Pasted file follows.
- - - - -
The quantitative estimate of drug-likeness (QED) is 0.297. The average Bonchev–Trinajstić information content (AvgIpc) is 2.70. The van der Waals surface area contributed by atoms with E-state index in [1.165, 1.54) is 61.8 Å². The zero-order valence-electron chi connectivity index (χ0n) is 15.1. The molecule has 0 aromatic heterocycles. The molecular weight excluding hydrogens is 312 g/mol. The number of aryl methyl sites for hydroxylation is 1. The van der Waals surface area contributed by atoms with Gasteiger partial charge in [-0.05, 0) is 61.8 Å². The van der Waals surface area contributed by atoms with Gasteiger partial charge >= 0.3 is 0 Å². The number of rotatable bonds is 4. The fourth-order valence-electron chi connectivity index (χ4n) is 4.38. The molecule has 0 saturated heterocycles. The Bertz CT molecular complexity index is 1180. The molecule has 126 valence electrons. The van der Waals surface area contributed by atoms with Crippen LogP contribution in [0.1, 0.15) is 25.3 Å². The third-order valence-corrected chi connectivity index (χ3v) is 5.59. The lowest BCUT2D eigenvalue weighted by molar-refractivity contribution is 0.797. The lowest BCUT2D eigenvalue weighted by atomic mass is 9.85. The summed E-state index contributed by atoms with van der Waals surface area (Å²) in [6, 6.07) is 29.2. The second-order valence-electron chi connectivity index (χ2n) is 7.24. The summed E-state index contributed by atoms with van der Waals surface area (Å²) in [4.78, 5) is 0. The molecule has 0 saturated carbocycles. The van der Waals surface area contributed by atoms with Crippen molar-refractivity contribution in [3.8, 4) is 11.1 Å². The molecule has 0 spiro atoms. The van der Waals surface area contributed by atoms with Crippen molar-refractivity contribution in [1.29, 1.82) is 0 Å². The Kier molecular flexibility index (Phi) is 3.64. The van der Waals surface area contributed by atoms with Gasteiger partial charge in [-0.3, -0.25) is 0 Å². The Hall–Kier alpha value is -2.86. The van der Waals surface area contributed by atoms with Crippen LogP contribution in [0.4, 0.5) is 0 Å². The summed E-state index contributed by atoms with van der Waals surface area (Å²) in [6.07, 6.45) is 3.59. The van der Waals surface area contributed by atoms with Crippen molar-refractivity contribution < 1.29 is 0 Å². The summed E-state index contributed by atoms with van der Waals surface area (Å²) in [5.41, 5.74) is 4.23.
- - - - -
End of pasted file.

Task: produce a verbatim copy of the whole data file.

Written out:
The quantitative estimate of drug-likeness (QED) is 0.297. The average Bonchev–Trinajstić information content (AvgIpc) is 2.70. The van der Waals surface area contributed by atoms with E-state index in [1.165, 1.54) is 61.8 Å². The zero-order valence-electron chi connectivity index (χ0n) is 15.1. The molecule has 0 aromatic heterocycles. The molecular weight excluding hydrogens is 312 g/mol. The number of aryl methyl sites for hydroxylation is 1. The van der Waals surface area contributed by atoms with Gasteiger partial charge in [-0.05, 0) is 61.8 Å². The van der Waals surface area contributed by atoms with Gasteiger partial charge >= 0.3 is 0 Å². The number of rotatable bonds is 4. The fourth-order valence-electron chi connectivity index (χ4n) is 4.38. The molecule has 0 saturated heterocycles. The Bertz CT molecular complexity index is 1180. The molecule has 126 valence electrons. The van der Waals surface area contributed by atoms with Crippen LogP contribution in [0.1, 0.15) is 25.3 Å². The third-order valence-corrected chi connectivity index (χ3v) is 5.59. The lowest BCUT2D eigenvalue weighted by molar-refractivity contribution is 0.797. The lowest BCUT2D eigenvalue weighted by atomic mass is 9.85. The summed E-state index contributed by atoms with van der Waals surface area (Å²) in [6, 6.07) is 29.2. The second-order valence-electron chi connectivity index (χ2n) is 7.24. The summed E-state index contributed by atoms with van der Waals surface area (Å²) in [4.78, 5) is 0. The molecule has 0 saturated carbocycles. The van der Waals surface area contributed by atoms with Crippen molar-refractivity contribution in [3.8, 4) is 11.1 Å². The molecule has 0 spiro atoms. The van der Waals surface area contributed by atoms with Crippen molar-refractivity contribution in [1.29, 1.82) is 0 Å². The Kier molecular flexibility index (Phi) is 3.64. The van der Waals surface area contributed by atoms with Gasteiger partial charge in [-0.3, -0.25) is 0 Å². The Hall–Kier alpha value is -2.86. The van der Waals surface area contributed by atoms with Crippen LogP contribution in [0.4, 0.5) is 0 Å². The summed E-state index contributed by atoms with van der Waals surface area (Å²) in [6.07, 6.45) is 3.59. The van der Waals surface area contributed by atoms with Crippen molar-refractivity contribution < 1.29 is 0 Å². The summed E-state index contributed by atoms with van der Waals surface area (Å²) in [5.41, 5.74) is 4.23.